Acting in accordance with the principle of civil disobedience is not a defence in law. But surely it must be a relevant factor in assessing moral culpability for the offences. It will not always be a mitigating factor. Particularly in the case of repeat offenders, it may be an aggravating factor. But the fact that the act is motivated, not by self-interest, but by a desire on the part of the offenders to promote their perception of the public good, however inappropriately insistent, must affect the assessment of moral culpability. (emphasis added)
In referring to the acts of civil disobedience in R v Jones  1 AC 136 at  (HL), Lord Hoffmann wrote,
The police and prosecutors, on the other hand, behave with restraint and the magistrates impose sentences which take the conscientious motives of the protesters into account. The conditional discharges ordered by the magistrates in the cases which came before them exemplifies their sensitivity to these conventions. (emphasis added)
The British Columbia's Crown Counsel Policy Manual (2 October 2009) recognises that the use of criminal sanctions in respect of acts of civil disobedience "may not always be in the public interest". Similarly, the Australian Commonwealth DPP's former guidelines on civil disobedience prosecutions (issued in 1986 and reissued in 1991) noted,
History shows that to prosecute people for relatively minor offences that arise from the expression of strongly held moral convictions or ideological beliefs may be fruitless. Indeed, such action may well result in endemic bitterness and the "martyrdom" of those prosecuted.
Second, "the public interest may be served by not prosecuting a suspect who has made admissions, demonstrated remorse, compensated a victim..." (item (h) of [5.9] of the Code). Many Occupy Central organisers and participants have publicly stated that they accept the legal consequences of their actions and will surrender and co-operate with the authorities at the appropriate time. Such conduct will be seen as highly mitigating. As for compensation, the "victim" here is clearly the community as a whole. The DOJ may wish to consider unique but meaningful forms of diversion that require candidates to perform a fixed number of voluntary hours of community service before diversion is granted. Giving something back to the community, whether that be, for example, cleaning roads, serving as crosswalk attendants or assisting the elderly, will help to further much needed reconciliation and restorative justice. Even if a prosecution goes ahead, courts may upon conviction consider imposing a community service order in lieu of imprisonment.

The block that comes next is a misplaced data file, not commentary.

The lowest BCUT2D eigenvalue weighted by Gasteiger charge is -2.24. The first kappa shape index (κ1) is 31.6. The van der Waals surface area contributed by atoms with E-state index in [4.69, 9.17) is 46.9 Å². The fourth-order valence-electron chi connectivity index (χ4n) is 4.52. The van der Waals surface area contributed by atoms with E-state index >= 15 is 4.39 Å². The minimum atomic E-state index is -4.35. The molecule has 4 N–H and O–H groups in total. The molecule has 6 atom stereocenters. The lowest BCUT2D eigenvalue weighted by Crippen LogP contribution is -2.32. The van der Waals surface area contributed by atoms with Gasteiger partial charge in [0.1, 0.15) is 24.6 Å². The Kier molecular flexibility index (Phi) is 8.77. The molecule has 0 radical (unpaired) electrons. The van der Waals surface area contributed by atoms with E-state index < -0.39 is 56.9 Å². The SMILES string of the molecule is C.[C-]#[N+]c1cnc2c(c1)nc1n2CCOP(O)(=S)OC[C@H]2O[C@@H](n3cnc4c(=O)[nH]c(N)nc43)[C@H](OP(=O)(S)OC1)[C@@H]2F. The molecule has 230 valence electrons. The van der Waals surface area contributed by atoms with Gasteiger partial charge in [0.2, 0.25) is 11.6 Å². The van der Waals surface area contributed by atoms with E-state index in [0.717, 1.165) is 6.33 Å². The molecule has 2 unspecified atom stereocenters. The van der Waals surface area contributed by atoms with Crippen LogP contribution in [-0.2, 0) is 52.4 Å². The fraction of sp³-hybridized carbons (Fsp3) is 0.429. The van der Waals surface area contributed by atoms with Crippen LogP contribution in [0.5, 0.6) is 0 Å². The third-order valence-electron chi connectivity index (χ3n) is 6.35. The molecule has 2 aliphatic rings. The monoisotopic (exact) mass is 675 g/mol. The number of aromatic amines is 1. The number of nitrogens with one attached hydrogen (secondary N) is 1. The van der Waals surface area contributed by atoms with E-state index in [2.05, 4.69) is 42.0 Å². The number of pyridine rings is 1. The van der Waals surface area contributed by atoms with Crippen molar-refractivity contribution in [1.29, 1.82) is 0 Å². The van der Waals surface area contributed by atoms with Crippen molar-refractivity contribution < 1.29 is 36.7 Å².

Third, given that some of the participants are less than 18 years of age, it is necessary to bear in mind relevant treaty obligations under the UN Convention on the Rights of the Child (CRC) (Articles 1 to 3, 40), which are reflected in domestic provisions including section 109A of the Criminal Procedure Ordinance (Cap. 221) and sections 11 and 15 of the Juvenile Offenders Ordinance (Cap. 226) (see item (j) in [5.9] of the Code). In the UN Committee on the Rights of the Child's General Comment on children's rights in juvenile justice, it is stated,
25. In the opinion of the Committee, the obligation of States parties to promote measures for dealing with children in conflict with the law without resorting to judicial proceedings applies, but is certainly not limited to children who commit minor offences, such as shoplifting or other property offences with limited damage, and first-time child offenders. Statistics in many States parties indicate that a large part, and often the majority, of offences committed by children fall into these categories. It is in line with the principles set out in article 40 (1) of CRC to deal with all such cases without resorting to criminal law procedures in court. In addition to avoiding stigmatization, this approach has good results for children and is in the interests of public safety, and has proven to be more cost-effective.
26. States parties should take measures for dealing with children in conflict with the law without resorting to judicial proceedings as an integral part of their juvenile justice system, and ensure that children’s human rights and legal safeguards are thereby fully respected and protected (art. 40 (3) (b)).
By following its established approach to public order cases, the DOJ will help to ensure that only those cases most deserving of prosecution will consume our precious and limited judicial resources. Written by Simon N.M. Young. A condensed version of this post was published in the South China Morning Post on 11 November 2014. For a Chinese translation of this post, click here.